7th annual Donald Blake Center Academic Conference, April 10-12, 2023

Videos of each of the keynote speakers' lectures will be available soon. Please check back here later. 

Keynote Speakers

Marie Rose Wong will be presenting, “Building Tradition: The Legacy of Seattle’s Chinatown and the Single-Room Occupancy Residential Hotels” at 7:00pm on April 10 at the Winter Educational Complex (WEC) in lecture hall 209.

Marie Wong joined the Institute of Public Service faculty in January 2002. Prior to joining Seattle University, she taught at Texas A&M, Iowa State University, CalPoly-San Luis Obispo, and the University of Washington.

Marie’s teaching and research interests are in Urban Studies, including housing, urban and architectural history, land use development, sustainability, and in Asian American studies. She has a number of presentations and publications on Chinese American settlements and urban preservation of ethnic communities that include a book on Portland, Oregon’s First Chinese communities entitled Sweet Cakes, Long Journey: The Chinatowns of Portland, Oregon and a recent publication entitled Building Tradition: Pan-Asian Seattle and Life in the Residential Hotels.

Originally from the Midwest, Marie received her Bachelor’s degree from Iowa State University in Community and Regional Planning. She holds a Master’s degree in Planning and Community Development from the University of Colorado and has a Ph.D. in Urban Design and Planning with specialty areas in urban and architectural history, Chinese American history, and a Certificate in Preservation Planning from the University of Washington. In addition to teaching, Marie has over twenty-five years of experience in public and private sector urban planning and has worked for agencies such as the Puget Sound Regional Council, King County Transportation Planning, the City of San Diego, and King and Associates in Denver. She is currently on the Board of InterIm Community Development Association and is President of the Board of the Kong Yick Investment Company.

Shawn Wong will be presenting, “How I Came to Understand Diversity, Equity, and Inclusion (DEI) in only 50 Years” at 11:00am on April 11 for CommUnity in the University Church. A Q&A session will occur at 12:00pm in the Fellowship Hall of the University Church following his presentation. Lunch will be provided. 

Shawn Wong is the author of two novels, Homebase and American Knees, the later was adapted into an award-winning feature film.  He is also the editor and co-editor of six anthologies of Asian American and American multicultural literature, including the landmark anthology, Aiiieeeee! An Anthology of Asian American Writers.  He is currently a Professor of English and the Byron and Alice Lockwood Professor in the Humanities at the University of Washington where he has served as Director of Creative Writing Program, Chair of the Department of English, and Director of the University Honors Program.

Frank Abe will be presenting, “We Hereby Refuse: Japanese American Resistance to Wartime Incarceration” at 7:00pm on April 11 at the Winter Educational Complex (WEC) in lecture hall 209.

FRANK ABE is lead author of a graphic novel, WE HEREBY REFUSE: Japanese American Resistance to Wartime Incarceration (Chin Music Press, 2021), named a Finalist in Creative Nonfiction for the Washington State Book Award. He wrote, produced, and directed the award-winning PBS documentary Conscience and the Constitution on the largest organized resistance to the camps.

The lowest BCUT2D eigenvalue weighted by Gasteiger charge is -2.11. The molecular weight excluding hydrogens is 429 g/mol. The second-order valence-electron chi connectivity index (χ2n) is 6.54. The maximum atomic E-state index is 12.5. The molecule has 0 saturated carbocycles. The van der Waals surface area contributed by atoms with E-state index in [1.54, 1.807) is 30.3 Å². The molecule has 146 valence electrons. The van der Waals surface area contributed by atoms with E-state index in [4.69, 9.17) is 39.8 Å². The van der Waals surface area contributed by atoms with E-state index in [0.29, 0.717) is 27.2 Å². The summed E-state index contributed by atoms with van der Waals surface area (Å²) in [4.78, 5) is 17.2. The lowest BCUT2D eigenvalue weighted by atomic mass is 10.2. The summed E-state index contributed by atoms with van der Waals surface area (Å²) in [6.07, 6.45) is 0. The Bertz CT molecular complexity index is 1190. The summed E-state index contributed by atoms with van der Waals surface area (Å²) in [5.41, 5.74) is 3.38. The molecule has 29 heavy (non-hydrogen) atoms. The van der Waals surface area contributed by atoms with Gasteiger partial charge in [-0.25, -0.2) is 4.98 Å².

He won an American Book Award as co-editor of JOHN OKADA: The Life & Rediscovered Work of the Author of No-No Boy (University of Washington Press), in which he authored the first-ever biography of Okada and traced the origins of his novel. He is currently co-editing The Penguin Book of the Literature of Japanese American Incarceration (Penguin Classics, 2024).

Abe helped produce the first-ever “Day of Remembrance” in Seattle in 1978 with Frank Chin and Lawson Inada, and together they invented a new Japanese American tradition to reclaim the history of wartime imprisonment and publicly dramatize the campaign for redress. He was an original member of Chin’s Asian American Theater Workshop in San Francisco and studied at the American Conservatory Theater.

Abe worked as a reporter for KIRO Newsradio in Seattle, and as communications director for King County Executives Gary Locke and Dow Constantine, and the Metropolitan King County Council.

Susan Monahan will be presenting, “Chinese In Charge: Domestics in the Homes of Walla Walla” at 12:00pm on April 12 at the Winter Educational Complex (WEC) in lecture hall 209.

Susan Monahan moved to Walla Walla fourteen years ago and was soon intrigued by the community's history. She served as a docent and on the board of Kirkman House Museum for nine years and has for three years helped to coordinate the Living History Program at Fort Walla Walla Museum as well as performing as time-traveling characters. She writes for the “Times Past” column in Walla Walla's Union Bulletin newspaper. Her book Walla Walla Past and Present was published in March of 2022 by Arcadia Publishing Company. The Chinese community of Walla Walla is a topic of special interest to her and she is pleased to share the fascinating stories of the Chinese domestics who kept so many households running smoothly.

Susan has been awarded the 2023 David Douglas Award, which recognizes the significant contribution of an individual or an organization that informs or expands appreciation of Washington State history, by the Washington State Historical Society.